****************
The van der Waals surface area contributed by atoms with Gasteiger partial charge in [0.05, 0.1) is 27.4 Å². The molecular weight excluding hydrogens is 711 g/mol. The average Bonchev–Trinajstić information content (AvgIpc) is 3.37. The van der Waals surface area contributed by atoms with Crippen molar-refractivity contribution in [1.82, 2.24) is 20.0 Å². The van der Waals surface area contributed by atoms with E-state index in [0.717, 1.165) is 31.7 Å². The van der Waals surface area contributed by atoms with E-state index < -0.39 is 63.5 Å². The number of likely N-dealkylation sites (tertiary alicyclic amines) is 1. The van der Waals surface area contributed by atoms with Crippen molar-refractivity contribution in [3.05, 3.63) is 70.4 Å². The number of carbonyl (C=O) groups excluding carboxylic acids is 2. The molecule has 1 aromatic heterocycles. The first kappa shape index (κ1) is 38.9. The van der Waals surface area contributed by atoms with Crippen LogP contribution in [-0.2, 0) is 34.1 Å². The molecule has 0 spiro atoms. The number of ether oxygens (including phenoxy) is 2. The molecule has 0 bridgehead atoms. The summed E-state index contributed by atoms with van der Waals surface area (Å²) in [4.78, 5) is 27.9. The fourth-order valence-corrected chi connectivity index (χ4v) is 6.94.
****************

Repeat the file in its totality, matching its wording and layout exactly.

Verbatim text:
The van der Waals surface area contributed by atoms with Gasteiger partial charge in [0.05, 0.1) is 27.4 Å². The molecular weight excluding hydrogens is 711 g/mol. The average Bonchev–Trinajstić information content (AvgIpc) is 3.37. The van der Waals surface area contributed by atoms with Crippen molar-refractivity contribution in [1.82, 2.24) is 20.0 Å². The van der Waals surface area contributed by atoms with E-state index in [0.717, 1.165) is 31.7 Å². The van der Waals surface area contributed by atoms with E-state index < -0.39 is 63.5 Å². The number of likely N-dealkylation sites (tertiary alicyclic amines) is 1. The van der Waals surface area contributed by atoms with Crippen molar-refractivity contribution in [3.05, 3.63) is 70.4 Å². The number of carbonyl (C=O) groups excluding carboxylic acids is 2. The molecule has 1 aromatic heterocycles. The first kappa shape index (κ1) is 38.9. The van der Waals surface area contributed by atoms with Crippen LogP contribution in [-0.2, 0) is 34.1 Å². The molecule has 0 spiro atoms. The number of ether oxygens (including phenoxy) is 2. The molecule has 0 bridgehead atoms. The summed E-state index contributed by atoms with van der Waals surface area (Å²) in [4.78, 5) is 27.9. The fourth-order valence-corrected chi connectivity index (χ4v) is 6.94.